Parade of connections

Posted 6/6/24

I’ve never been in a parade. Well, actually I have although not of my own planning.

Saturday is parade day, the center piece to Gaspee Days. Now, if you don’t know what Gaspee is …

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Parade of connections


I’ve never been in a parade. Well, actually I have although not of my own planning.

Saturday is parade day, the center piece to Gaspee Days. Now, if you don’t know what Gaspee is other than a Canadian peninsula, you obviously aren’t a Rhode Islander. I’ll confess I needed to be educated when we moved to the Ocean State and East Providence in 1968, but it wasn’t until I started reporting for the Beacon that I learned how passionate people can become over an incident that took place off Warwick shores more than 250 years ago. The late 60s and 70s were the early years of a celebration and an observance that has now come to span nearly a month. Food played a role in the early beginnings as I learned from Henry Brown and Don Conlon. Henry, the historian with the family lineage linking him to the Gaspee affair in 1772, was one of the instigators of a clam bake. It had roots in the Republican Ward 1 Committee that quickly out grew a neighborhood gathering. As much fun as the bake was, it became unmanageable and was abandoned.

I’m sure Henry remembers how that evolved into a parade and so much more, although food and drink still hold prominent positions in the celebration and its planning. Dave Stackhouse, if my recollection serves me well, was a Rhode Island carpetbagger like me, and one of most adamant promoters of a Gaspee parade and the celebration. He was constantly talking about the significance of the event and how Rhode Islanders should pay greater attention to their heritage. And he was right.

I’m straying from the parade.

The Gaspee Days parade is no minor undertaking not that spectators realize that. In keeping with the historical significance of the burning of the HMS Gaspee off Namquid Point (renamed Gaspee Point) the emphasis is on Colonial groups. Yet it is also a community and family affair. And, from my perspective that’s what makes it such a special occasion.

As a practice, I show up at the intersection of Narragansett Parkway and Spring Green about 20 minutes before the Pawtuxet Rangers fire the first volley at 10 a. m. to start the line of march. By that time, divisions are lined up and organizers – usually Mark Russell is out in front directing state and local officials where they should go – racing back and forth to place groups in their assigned slot. It’s a bit confusing especially as late arrivals weave their way through the crowd and motorists who evidently have no clue as to what’s happening are stopped from using the parkway. Be prepared to park some distance from the parade route and walk in. Of course that suggests you’re an outsider. Don’t feel out of place. That’s part of fun of the Gaspee parade. Remember this is Rhode Island and you’ll find people from as far away Cranston even West Warwick and East Greenwich… maybe your neighbors. Better still, they bring stocked coolers.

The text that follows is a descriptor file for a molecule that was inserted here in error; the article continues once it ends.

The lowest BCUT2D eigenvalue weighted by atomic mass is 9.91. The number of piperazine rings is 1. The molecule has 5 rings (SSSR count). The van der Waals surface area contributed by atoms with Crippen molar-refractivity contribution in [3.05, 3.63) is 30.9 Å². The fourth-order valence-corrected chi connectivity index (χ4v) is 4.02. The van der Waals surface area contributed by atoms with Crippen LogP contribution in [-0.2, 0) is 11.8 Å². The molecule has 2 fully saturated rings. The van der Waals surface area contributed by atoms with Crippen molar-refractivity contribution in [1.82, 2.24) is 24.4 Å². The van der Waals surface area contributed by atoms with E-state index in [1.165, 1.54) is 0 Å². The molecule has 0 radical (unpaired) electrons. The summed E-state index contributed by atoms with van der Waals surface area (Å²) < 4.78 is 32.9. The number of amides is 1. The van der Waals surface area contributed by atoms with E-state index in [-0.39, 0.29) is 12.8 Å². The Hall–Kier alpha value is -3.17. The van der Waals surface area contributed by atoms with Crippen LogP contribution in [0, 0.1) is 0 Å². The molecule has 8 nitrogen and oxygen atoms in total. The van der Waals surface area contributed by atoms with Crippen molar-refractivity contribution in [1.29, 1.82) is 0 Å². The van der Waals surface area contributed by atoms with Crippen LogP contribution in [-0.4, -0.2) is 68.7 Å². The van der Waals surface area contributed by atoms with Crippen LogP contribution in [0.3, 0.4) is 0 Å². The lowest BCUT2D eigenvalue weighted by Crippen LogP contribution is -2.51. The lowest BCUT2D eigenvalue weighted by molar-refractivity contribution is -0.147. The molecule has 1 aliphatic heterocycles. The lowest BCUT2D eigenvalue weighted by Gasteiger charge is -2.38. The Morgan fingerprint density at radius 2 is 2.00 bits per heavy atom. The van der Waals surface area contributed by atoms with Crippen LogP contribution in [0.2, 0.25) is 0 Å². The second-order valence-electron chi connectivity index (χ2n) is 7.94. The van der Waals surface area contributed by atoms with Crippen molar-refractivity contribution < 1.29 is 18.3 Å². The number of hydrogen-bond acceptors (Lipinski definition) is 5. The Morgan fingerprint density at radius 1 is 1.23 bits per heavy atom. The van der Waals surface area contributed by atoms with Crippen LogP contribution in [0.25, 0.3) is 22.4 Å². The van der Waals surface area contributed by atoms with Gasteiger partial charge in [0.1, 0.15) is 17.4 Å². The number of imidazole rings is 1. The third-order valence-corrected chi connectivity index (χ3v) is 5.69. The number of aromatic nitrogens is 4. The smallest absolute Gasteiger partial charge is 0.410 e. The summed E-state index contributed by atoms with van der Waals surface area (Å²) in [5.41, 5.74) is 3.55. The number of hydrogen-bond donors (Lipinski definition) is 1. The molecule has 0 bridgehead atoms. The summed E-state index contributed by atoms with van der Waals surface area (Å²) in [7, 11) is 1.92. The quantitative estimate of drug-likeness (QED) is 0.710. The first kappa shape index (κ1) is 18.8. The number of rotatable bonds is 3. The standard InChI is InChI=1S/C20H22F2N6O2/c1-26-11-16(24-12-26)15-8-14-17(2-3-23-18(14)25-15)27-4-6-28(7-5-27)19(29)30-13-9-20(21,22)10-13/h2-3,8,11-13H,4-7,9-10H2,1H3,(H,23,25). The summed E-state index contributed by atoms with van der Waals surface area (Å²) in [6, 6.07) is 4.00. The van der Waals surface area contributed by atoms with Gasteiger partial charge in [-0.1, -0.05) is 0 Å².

And if you don’t find a familiar face among the spectators, which is unlikely, you’re sure to see them in the parade whether waving from a school float, scooting around in go-carts as the Shriners do or in the phalanx of marching school bands, police and firefighters. That’s part of the show. The spectators are also engaged. They cheer from their lawn chairs. Kids race to grab candy cast from floats, throw poppers on the pavement, wave flags and are wide eyed and cover their ears as militia stop and lift their rifles to fire into the air.

I was honored to travel the full length of the parade route as grand marshal one drizzly Gaspee Day. I sat in a convertible and wore a hat in the shape of a beacon complete with flashing light that I made from cardboard – it survived the moisture. The best part of the experience was those who waved and raced up to say hello. It’s a parade of connections and community. What a way to celebrate the opening days of summer and, as Dave Stackhouse always made clear, a significant event in our history.

side up, parade


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